Public schools embrace uniforms

Fashion free-spirits beware. Nearby Lake County public schools recently adopted a districtwide policy requiring all students to wear uniforms to school, joining Polk and Osceola counties as Central Florida districts looking for an academic and behavioral edge.

Brevard County School Board Vice Chairman Kneessy has taken notice and says she favors the idea of a school uniform policy.

“I have always supported a more restrictive dress code,” Kneessy said. “I think the benefits far outweigh any negatives.”

Lake County’s proposed uniform policy contains stricter guidelines for dress and would take out the faculty guesswork regarding what’s appropriate school wear and what’s not. The policy limits the lengths of pants, dresses and skirts for girls to past mid-thigh and prohibits accessories or outfits with offensive signs or slogans. It also requires students to wear pants of solid colors.

Kneessy said she views the policy as a step in the right direction, but warned students not to get the wrong idea.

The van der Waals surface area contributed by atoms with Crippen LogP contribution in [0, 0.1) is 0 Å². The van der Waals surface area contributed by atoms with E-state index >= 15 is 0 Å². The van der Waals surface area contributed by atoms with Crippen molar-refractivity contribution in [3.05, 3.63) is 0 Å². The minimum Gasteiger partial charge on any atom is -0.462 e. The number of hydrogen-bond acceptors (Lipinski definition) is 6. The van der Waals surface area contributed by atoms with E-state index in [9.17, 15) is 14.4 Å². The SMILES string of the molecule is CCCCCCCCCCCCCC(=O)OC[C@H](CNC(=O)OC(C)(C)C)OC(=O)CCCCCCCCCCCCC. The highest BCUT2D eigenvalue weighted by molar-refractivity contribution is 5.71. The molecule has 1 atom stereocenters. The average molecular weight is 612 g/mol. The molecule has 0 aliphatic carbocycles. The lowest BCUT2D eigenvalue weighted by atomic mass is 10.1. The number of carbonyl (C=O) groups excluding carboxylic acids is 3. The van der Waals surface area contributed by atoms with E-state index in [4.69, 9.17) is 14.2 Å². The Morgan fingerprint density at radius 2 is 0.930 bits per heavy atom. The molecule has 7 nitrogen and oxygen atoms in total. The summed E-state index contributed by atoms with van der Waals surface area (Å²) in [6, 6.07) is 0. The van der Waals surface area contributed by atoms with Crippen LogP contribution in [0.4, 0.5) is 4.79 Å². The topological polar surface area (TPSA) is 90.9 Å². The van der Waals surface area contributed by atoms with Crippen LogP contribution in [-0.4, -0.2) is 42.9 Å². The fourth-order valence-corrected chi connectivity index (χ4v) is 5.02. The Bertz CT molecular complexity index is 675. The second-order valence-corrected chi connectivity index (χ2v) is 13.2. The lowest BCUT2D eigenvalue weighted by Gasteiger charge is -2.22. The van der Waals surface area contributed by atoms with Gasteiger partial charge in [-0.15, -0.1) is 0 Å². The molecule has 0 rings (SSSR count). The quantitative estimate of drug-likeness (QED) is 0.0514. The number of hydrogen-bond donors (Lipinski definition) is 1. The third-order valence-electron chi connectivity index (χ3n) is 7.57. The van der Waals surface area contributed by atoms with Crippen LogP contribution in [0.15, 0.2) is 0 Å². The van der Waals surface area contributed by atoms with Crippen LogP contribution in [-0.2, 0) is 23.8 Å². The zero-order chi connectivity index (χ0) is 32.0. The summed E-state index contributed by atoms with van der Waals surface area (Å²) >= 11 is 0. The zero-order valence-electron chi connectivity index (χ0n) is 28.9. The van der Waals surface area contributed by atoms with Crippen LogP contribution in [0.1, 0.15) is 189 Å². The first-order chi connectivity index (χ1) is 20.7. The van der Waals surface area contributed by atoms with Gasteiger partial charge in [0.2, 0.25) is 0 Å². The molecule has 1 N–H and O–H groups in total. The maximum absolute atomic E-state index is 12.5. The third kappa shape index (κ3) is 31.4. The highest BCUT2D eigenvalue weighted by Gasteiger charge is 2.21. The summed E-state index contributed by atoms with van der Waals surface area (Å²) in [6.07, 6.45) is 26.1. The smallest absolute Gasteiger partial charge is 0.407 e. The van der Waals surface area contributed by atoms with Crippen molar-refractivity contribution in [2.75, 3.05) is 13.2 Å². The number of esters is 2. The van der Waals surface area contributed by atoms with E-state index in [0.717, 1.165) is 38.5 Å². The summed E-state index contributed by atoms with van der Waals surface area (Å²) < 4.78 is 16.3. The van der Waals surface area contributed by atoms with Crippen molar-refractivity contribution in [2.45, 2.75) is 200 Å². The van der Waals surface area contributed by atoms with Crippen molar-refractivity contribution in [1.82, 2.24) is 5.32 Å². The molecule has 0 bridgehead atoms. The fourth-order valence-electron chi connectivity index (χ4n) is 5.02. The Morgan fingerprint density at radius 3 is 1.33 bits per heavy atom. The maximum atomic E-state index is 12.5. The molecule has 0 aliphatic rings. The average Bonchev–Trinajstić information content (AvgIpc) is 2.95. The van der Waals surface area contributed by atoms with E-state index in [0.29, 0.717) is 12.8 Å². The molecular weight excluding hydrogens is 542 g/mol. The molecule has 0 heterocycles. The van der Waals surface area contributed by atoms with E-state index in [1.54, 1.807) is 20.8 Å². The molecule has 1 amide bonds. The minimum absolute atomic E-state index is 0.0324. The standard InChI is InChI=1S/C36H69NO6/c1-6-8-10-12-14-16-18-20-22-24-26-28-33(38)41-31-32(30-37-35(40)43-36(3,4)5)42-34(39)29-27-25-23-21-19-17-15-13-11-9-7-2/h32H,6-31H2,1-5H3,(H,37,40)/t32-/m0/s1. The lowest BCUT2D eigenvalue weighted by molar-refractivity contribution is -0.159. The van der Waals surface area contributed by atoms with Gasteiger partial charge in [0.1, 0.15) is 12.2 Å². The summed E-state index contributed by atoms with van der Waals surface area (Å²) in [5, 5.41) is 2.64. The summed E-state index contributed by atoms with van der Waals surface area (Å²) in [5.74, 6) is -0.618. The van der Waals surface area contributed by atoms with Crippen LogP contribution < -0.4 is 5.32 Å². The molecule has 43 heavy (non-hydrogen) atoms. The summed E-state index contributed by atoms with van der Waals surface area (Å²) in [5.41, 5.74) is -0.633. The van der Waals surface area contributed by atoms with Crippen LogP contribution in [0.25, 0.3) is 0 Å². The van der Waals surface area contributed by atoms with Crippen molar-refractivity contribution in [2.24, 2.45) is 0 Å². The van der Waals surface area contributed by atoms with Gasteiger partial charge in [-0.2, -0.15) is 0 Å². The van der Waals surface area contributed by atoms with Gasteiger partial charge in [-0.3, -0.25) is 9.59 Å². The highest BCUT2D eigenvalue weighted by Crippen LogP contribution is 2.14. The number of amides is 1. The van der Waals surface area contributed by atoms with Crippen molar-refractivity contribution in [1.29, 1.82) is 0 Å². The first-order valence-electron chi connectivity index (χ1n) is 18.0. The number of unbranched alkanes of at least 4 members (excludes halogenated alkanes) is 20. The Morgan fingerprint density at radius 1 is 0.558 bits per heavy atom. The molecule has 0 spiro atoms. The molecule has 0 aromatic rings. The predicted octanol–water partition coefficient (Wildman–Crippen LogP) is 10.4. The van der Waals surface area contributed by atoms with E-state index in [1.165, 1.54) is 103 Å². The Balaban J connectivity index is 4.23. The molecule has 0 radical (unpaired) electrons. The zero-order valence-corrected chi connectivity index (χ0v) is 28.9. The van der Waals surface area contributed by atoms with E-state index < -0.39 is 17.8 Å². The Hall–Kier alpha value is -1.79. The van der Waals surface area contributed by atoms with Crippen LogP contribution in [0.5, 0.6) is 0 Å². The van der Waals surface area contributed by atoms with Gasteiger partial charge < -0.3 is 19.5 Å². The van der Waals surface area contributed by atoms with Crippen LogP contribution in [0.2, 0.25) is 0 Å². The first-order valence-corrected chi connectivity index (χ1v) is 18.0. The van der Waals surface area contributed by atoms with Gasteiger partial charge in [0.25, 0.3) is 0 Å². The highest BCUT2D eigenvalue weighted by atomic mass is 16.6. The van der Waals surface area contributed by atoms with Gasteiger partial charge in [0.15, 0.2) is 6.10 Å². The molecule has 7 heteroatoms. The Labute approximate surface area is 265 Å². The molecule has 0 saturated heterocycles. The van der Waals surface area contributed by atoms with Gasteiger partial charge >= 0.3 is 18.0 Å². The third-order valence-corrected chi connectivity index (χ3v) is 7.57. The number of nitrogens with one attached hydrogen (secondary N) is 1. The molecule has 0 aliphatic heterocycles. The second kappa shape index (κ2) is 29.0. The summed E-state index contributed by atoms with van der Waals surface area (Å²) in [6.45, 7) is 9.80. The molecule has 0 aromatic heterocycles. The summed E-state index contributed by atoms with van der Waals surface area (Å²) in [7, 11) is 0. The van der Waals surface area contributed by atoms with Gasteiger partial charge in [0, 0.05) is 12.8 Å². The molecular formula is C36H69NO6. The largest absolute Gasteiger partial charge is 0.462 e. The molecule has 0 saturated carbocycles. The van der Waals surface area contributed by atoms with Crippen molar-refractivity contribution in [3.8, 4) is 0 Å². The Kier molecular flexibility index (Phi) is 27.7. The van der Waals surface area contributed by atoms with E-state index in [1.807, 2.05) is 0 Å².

“When people see the word ‘uniform,’ the assumption is that the district is proposing something similar to what you see in parochial private schools,” she said.  “The Lake and Osceola County policies do not propose that type of school uniform, but a more restrictive, uniform dress code.”

Sophomore Hannah Krasny said such a policy would be OK with her.

“I don’t really care,” she said. “It wouldn’t crush me. In the grand scheme of things, it’s just an outfit.”

Sophomore Sierra Purden, who attended St. Joseph Catholic School and wore uniforms for seven years, appeared to welcome such a policy change.

“It’s so much easier,” she said. “I don’t have to get up early to pick out an outfit. I don’t have to compare my outfit to someone else. And we all wear the same thing. It’s great.”

“Students would still have choices,” Kneessy said. “But they would be more limited and restrictive.”

Still, sophomore Patrick Furino resists the idea of a stricter dress code.

“I wore uniforms for 10 years,” sophomore Patrick Furoni said. “And I don’t want to go back.”

By Natalie Brown